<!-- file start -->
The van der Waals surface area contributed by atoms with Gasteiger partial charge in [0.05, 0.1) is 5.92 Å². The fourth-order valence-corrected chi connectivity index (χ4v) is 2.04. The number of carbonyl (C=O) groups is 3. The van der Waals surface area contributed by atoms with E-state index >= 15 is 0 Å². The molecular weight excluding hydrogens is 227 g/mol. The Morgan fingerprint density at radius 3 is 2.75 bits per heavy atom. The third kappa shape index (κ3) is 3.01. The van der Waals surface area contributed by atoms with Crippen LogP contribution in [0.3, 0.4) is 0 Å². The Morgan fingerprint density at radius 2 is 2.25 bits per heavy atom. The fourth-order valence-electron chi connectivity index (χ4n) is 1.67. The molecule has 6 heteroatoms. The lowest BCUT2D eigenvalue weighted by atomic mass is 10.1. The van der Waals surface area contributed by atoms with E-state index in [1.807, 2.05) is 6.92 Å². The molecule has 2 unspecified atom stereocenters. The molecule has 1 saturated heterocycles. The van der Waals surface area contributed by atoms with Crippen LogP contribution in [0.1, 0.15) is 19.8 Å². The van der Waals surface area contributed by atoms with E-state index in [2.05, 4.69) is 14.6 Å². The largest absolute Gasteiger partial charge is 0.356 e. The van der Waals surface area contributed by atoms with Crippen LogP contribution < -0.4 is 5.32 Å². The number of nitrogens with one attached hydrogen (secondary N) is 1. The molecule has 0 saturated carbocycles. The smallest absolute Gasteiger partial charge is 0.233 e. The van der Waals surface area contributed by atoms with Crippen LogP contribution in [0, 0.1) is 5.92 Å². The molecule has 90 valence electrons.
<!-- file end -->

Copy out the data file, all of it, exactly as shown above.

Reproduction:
The van der Waals surface area contributed by atoms with Gasteiger partial charge in [0.05, 0.1) is 5.92 Å². The fourth-order valence-corrected chi connectivity index (χ4v) is 2.04. The number of carbonyl (C=O) groups is 3. The van der Waals surface area contributed by atoms with E-state index >= 15 is 0 Å². The molecular weight excluding hydrogens is 227 g/mol. The Morgan fingerprint density at radius 3 is 2.75 bits per heavy atom. The third kappa shape index (κ3) is 3.01. The van der Waals surface area contributed by atoms with Crippen LogP contribution in [0.3, 0.4) is 0 Å². The Morgan fingerprint density at radius 2 is 2.25 bits per heavy atom. The fourth-order valence-electron chi connectivity index (χ4n) is 1.67. The molecule has 6 heteroatoms. The lowest BCUT2D eigenvalue weighted by atomic mass is 10.1. The van der Waals surface area contributed by atoms with E-state index in [1.807, 2.05) is 6.92 Å². The molecule has 2 unspecified atom stereocenters. The molecule has 1 saturated heterocycles. The van der Waals surface area contributed by atoms with Crippen LogP contribution in [0.1, 0.15) is 19.8 Å². The van der Waals surface area contributed by atoms with E-state index in [2.05, 4.69) is 14.6 Å². The largest absolute Gasteiger partial charge is 0.356 e. The van der Waals surface area contributed by atoms with Crippen LogP contribution < -0.4 is 5.32 Å². The number of nitrogens with one attached hydrogen (secondary N) is 1. The molecule has 0 saturated carbocycles. The smallest absolute Gasteiger partial charge is 0.233 e. The van der Waals surface area contributed by atoms with Crippen LogP contribution in [0, 0.1) is 5.92 Å². The molecule has 90 valence electrons.